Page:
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I am trying to get in a fork() scenario the child process to create a fibonnaci sequence and store it in a struc as shared_data. I need to use the exact struct from the assignment but I've never used it like this so I am assuming that the errors I have in this code are related to that...

26: error: expected identifier (before . token)
39: error: expected identifier (before . token)
44: error: expected expression before shared_data
45: error: expected expression before shared_data

I figured I am using this wrong but what would be the proper way? if the struct was like this it would work:

struct cards{
    int a;
    int b;
    int c;
} cards={0,0,0};

then I can use cards.a=3; and so forth and so on... this is the first time I work with this kind of shared memory structure and while researching and looking around stack overflow as well, people ask questions that are similar but they just confuse me more. what would be the proper way of doing what I did below?

#include <stdio.h>
#include <stdlib.h>
#include <unistd.h> /* for fork */
#include <sys/types.h> /* for pid_t */
#include <sys/wait.h> /* for wait */
#define MAX_SEQUENCE 10

typedef struct{
    long fib_sequence[MAX_SEQUENCE];
    int sequence_size;
} shared_data;

int fibonacci(int n)
{
  int first = 0;
  int second = 1;
  int total, i;
  for (i=0;i<=n;i++)
  {
    printf("%d\n", first);
    shared_data.fib_sequence[i] = first;
    total = first + second;
    first = second;
    second = total;
  }
  return 0;
}
int main(int argc, char *argv[])
{
    int j;
    /*Spawn a child to run the program.*/
    pid_t pid=fork();
    if (pid==0) { /* child process */
        shared_data.sequence_size = argc;
        fibonacci(argc);
    }
    else { /* pid!=0; parent process */
        waitpid(pid,0,0); /* wait for child to exit */
        for (j=0; j<=shared_data.sequence_size; j++)
            printf("%d\n",shared_data.fib_sequence[j]);
    }
    return 0;
}
share|improve this question
    
fork() will certainly not suffice for what you want to do, fork() makes a child process off your main process and copies the memory, is not shared between the processes. If you really want/need the memory to be shared, you need to take a look at something like linux.die.net/man/2/shmget if you are in linux. –  Francisco Soto Mar 6 '12 at 23:23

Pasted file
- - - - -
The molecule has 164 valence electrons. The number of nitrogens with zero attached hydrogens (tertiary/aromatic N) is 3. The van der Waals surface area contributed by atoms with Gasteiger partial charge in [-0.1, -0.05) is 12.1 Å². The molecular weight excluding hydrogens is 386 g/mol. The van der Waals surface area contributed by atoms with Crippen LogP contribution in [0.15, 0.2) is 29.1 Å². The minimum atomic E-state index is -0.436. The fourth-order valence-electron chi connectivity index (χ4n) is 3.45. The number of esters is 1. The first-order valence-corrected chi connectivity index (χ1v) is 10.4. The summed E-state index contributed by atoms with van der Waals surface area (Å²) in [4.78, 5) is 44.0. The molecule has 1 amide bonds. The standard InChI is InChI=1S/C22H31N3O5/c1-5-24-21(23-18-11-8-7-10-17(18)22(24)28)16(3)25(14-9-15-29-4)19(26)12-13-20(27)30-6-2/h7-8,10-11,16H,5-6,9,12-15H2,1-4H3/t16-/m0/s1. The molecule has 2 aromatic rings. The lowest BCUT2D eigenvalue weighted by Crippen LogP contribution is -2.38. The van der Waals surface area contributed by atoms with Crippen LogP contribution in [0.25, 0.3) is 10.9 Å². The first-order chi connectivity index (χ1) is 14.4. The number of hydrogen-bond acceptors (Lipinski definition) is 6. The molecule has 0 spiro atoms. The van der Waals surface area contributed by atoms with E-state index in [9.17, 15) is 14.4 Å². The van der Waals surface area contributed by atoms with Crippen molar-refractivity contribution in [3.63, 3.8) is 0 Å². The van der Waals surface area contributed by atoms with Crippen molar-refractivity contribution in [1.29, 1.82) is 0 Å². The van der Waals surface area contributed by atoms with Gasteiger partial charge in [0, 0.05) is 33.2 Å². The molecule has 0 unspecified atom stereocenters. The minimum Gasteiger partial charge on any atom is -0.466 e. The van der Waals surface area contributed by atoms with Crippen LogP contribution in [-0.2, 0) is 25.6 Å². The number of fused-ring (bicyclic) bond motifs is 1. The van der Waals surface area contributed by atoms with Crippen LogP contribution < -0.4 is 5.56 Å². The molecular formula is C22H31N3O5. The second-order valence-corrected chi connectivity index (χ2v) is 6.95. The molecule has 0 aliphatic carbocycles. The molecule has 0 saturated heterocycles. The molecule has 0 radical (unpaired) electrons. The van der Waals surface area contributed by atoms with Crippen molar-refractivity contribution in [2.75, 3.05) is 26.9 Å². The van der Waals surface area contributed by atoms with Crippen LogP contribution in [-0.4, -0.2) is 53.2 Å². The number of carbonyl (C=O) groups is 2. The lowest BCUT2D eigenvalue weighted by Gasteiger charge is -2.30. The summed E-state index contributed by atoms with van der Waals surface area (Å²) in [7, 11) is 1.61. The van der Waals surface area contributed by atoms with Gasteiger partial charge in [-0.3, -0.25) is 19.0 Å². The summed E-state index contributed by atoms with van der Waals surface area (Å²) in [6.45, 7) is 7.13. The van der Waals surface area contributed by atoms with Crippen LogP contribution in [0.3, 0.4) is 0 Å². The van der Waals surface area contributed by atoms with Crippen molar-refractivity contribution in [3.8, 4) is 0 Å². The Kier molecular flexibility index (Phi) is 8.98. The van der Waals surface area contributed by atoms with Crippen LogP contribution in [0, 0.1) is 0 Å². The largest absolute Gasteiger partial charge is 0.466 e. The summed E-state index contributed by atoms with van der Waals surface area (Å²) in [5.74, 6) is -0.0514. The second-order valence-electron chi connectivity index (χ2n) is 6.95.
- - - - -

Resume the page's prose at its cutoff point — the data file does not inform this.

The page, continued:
Fork() will actually copy on write, but pthread_create can share... I think. –  technosaurus Mar 6 '12 at 23:25
    
so if I understand this correctly, I need to add this to the main: segment_id = shmget (IPCPRIVATE, 40, S_lRUSR I S_lWUSR); and then these to each process: shmat(id, NULL, 0); –  Gal Appelbaum Mar 6 '12 at 23:59

4 Answers 4

It looks like you have a typo in this line of code:

for (j=0; j<=shared+data.sequence_size; j++)

shared+data should be shared_data

share|improve this answer
    
ok, that's my bad... still have the errors above (Edited) –  Gal Appelbaum Mar 6 '12 at 23:24

For sharing memory strictly between a parent and child process, don't bother with the System V shared memory segments (shmget, shmat, ...).

Use mmap to make an MAP_ANONYMOUS map, which is marked MAP_SHARED. When you fork, that map is not copied between parent and child, but shared.

The advantage of this is: 1) API simplicity: just one function to call, get a pointer, and you're done. 2) automatic clean up: when both processes go away, the memory goes away. No need for a sysadmin to go in there and do an "ipcrm" to collect garbage shared memory segments.